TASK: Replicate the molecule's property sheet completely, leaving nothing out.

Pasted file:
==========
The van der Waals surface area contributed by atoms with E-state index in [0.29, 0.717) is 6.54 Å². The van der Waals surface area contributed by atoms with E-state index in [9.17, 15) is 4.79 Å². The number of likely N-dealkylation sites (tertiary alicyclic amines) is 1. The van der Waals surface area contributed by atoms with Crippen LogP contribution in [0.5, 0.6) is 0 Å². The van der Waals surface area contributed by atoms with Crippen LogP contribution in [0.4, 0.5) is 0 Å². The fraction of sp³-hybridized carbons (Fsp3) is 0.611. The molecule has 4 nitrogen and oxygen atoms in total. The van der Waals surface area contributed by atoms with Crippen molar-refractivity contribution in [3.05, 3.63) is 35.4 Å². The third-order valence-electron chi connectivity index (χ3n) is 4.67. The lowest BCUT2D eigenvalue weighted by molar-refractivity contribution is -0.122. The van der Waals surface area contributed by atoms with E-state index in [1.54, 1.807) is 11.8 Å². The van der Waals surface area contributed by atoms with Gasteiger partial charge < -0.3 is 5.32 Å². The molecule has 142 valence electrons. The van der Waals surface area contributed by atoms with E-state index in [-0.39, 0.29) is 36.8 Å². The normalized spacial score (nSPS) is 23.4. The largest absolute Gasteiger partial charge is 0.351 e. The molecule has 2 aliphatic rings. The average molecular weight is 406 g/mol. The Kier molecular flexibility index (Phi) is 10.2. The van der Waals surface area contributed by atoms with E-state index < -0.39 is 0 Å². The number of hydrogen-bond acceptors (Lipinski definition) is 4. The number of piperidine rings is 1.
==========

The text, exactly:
The van der Waals surface area contributed by atoms with E-state index in [0.29, 0.717) is 6.54 Å². The van der Waals surface area contributed by atoms with E-state index in [9.17, 15) is 4.79 Å². The number of likely N-dealkylation sites (tertiary alicyclic amines) is 1. The van der Waals surface area contributed by atoms with Crippen LogP contribution in [0.5, 0.6) is 0 Å². The van der Waals surface area contributed by atoms with Crippen LogP contribution in [0.4, 0.5) is 0 Å². The fraction of sp³-hybridized carbons (Fsp3) is 0.611. The molecule has 4 nitrogen and oxygen atoms in total. The van der Waals surface area contributed by atoms with Crippen molar-refractivity contribution in [3.05, 3.63) is 35.4 Å². The third-order valence-electron chi connectivity index (χ3n) is 4.67. The lowest BCUT2D eigenvalue weighted by molar-refractivity contribution is -0.122. The van der Waals surface area contributed by atoms with E-state index in [1.54, 1.807) is 11.8 Å². The van der Waals surface area contributed by atoms with Gasteiger partial charge < -0.3 is 5.32 Å². The molecule has 142 valence electrons. The van der Waals surface area contributed by atoms with E-state index in [-0.39, 0.29) is 36.8 Å². The normalized spacial score (nSPS) is 23.4. The largest absolute Gasteiger partial charge is 0.351 e. The molecule has 2 aliphatic rings. The average molecular weight is 406 g/mol. The Kier molecular flexibility index (Phi) is 10.2. The van der Waals surface area contributed by atoms with E-state index < -0.39 is 0 Å². The number of hydrogen-bond acceptors (Lipinski definition) is 4. The number of piperidine rings is 1.